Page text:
Through Jesus Christ, etc. This may be explained in two ways, -- |Working through Jesus Christ|, or, |Wellpleasing through Jesus Christ.| Both senses are suitable. For we know that the spirit of regeneration and also all graces are bestowed on us through Christ; and then it is certain, that as nothing can proceed from us absolutely perfect, nothing can be acceptable to God without that pardon which we obtain through Christ. Thus it comes, that our works, performed by the odor of Christ's grace, emit a sweet fragrance in God's presence, while otherwise they would have a fetid smell. I am disposed to include both meanings.

To whom be glory, etc. This I refer to Christ. And as he here ascribes to Christ what peculiarly belongs to God alone, he thus bears a clear testimony to his divinity; but still if anyone prefers to explain this of the Father, I do not object; though I embrace the other sense, as being the most obvious.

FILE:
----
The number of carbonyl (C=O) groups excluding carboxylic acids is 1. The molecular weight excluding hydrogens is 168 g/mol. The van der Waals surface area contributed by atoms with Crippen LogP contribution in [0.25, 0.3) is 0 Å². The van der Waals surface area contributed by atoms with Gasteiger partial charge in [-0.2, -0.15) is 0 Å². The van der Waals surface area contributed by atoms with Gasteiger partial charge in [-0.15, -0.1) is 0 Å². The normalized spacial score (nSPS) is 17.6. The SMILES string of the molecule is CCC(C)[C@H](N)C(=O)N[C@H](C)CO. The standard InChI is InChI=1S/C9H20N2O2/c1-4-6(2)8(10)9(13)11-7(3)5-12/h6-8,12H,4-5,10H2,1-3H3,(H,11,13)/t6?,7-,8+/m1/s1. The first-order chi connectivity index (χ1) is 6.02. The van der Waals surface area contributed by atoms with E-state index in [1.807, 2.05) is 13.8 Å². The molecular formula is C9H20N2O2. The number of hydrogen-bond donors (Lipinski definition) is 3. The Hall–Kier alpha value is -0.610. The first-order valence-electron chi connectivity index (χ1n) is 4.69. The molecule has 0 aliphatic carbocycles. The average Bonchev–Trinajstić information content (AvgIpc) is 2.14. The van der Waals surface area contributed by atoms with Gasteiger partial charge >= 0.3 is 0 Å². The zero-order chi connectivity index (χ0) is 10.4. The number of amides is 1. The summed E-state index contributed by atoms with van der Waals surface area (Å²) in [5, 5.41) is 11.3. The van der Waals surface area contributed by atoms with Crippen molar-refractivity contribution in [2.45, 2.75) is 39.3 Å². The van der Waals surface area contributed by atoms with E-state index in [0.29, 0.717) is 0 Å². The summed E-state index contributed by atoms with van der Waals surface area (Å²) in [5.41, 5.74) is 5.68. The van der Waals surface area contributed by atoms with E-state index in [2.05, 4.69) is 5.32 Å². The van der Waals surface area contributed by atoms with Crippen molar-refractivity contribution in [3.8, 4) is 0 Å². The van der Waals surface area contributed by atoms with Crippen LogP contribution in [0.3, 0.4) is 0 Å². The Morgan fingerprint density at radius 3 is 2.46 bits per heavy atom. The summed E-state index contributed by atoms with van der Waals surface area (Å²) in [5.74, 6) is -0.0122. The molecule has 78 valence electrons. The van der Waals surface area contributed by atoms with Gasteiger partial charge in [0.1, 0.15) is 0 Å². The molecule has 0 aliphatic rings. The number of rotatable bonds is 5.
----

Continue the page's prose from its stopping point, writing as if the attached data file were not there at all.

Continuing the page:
22. And I beseech you, etc. Some understand this as though he was soliciting them to hear him; but I take another view; for he mentions, as I think, that he had written in a few words, or briefly, in order that he might not appear as though he wished to lessen in any degree the ordinary practice of teaching. Let us hence learn that the Scripture has not been committed to us in order to silence the voice of pastors, and that we are not to be fastidious when the same exhortations often sound in our ears; for the holy Spirit has so regulated the writings which he has dictated to the Prophets and the Apostles, that he detracts nothing from the order instituted by himself; and the order is, that constant exhortations should be heard in the Church from the mouth of pastors. And probably he recommends the word of exhortation for this reason, that though men are by nature anxious to learn, they yet prefer to hear something new rather than to be reminded of things known and often heard before. Besides, as they indulge themselves in sloth, they can ill bear to be stimulated and reproved.